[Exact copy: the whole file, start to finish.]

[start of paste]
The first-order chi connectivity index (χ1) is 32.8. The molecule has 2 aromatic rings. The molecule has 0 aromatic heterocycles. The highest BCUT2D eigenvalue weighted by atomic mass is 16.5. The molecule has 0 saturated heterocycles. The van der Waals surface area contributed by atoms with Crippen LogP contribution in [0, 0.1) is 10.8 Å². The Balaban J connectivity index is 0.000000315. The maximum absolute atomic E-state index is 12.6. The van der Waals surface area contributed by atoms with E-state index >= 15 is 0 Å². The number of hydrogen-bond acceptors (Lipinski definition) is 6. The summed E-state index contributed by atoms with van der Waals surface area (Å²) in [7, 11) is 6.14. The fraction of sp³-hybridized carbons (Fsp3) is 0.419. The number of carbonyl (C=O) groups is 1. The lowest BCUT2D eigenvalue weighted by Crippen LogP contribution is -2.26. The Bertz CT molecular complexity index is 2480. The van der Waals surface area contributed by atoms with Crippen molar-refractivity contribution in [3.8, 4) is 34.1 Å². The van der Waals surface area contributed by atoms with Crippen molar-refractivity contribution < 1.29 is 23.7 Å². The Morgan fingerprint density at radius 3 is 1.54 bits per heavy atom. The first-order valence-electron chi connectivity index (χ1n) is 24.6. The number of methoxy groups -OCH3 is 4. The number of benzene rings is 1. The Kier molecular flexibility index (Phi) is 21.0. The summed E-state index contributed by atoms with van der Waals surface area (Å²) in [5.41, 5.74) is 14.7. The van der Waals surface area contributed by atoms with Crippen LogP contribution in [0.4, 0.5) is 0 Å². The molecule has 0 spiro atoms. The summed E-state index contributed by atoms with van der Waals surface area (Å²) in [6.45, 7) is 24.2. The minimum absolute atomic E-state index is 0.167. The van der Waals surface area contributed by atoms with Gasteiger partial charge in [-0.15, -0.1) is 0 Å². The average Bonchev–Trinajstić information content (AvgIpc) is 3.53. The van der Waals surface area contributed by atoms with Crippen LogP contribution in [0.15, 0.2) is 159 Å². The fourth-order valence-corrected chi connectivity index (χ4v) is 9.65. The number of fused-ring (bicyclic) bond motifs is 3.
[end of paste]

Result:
The first-order chi connectivity index (χ1) is 32.8. The molecule has 2 aromatic rings. The molecule has 0 aromatic heterocycles. The highest BCUT2D eigenvalue weighted by atomic mass is 16.5. The molecule has 0 saturated heterocycles. The van der Waals surface area contributed by atoms with Crippen LogP contribution in [0, 0.1) is 10.8 Å². The Balaban J connectivity index is 0.000000315. The maximum absolute atomic E-state index is 12.6. The van der Waals surface area contributed by atoms with E-state index >= 15 is 0 Å². The number of hydrogen-bond acceptors (Lipinski definition) is 6. The summed E-state index contributed by atoms with van der Waals surface area (Å²) in [7, 11) is 6.14. The fraction of sp³-hybridized carbons (Fsp3) is 0.419. The number of carbonyl (C=O) groups is 1. The lowest BCUT2D eigenvalue weighted by Crippen LogP contribution is -2.26. The Bertz CT molecular complexity index is 2480. The van der Waals surface area contributed by atoms with Crippen molar-refractivity contribution in [3.8, 4) is 34.1 Å². The van der Waals surface area contributed by atoms with Crippen molar-refractivity contribution < 1.29 is 23.7 Å². The Morgan fingerprint density at radius 3 is 1.54 bits per heavy atom. The first-order valence-electron chi connectivity index (χ1n) is 24.6. The number of methoxy groups -OCH3 is 4. The number of benzene rings is 1. The Kier molecular flexibility index (Phi) is 21.0. The summed E-state index contributed by atoms with van der Waals surface area (Å²) in [5.41, 5.74) is 14.7. The van der Waals surface area contributed by atoms with Crippen LogP contribution in [0.4, 0.5) is 0 Å². The molecule has 0 spiro atoms. The summed E-state index contributed by atoms with van der Waals surface area (Å²) in [6.45, 7) is 24.2. The minimum absolute atomic E-state index is 0.167. The van der Waals surface area contributed by atoms with Gasteiger partial charge in [-0.15, -0.1) is 0 Å². The average Bonchev–Trinajstić information content (AvgIpc) is 3.53. The van der Waals surface area contributed by atoms with Crippen LogP contribution in [0.15, 0.2) is 159 Å². The fourth-order valence-corrected chi connectivity index (χ4v) is 9.65. The number of fused-ring (bicyclic) bond motifs is 3.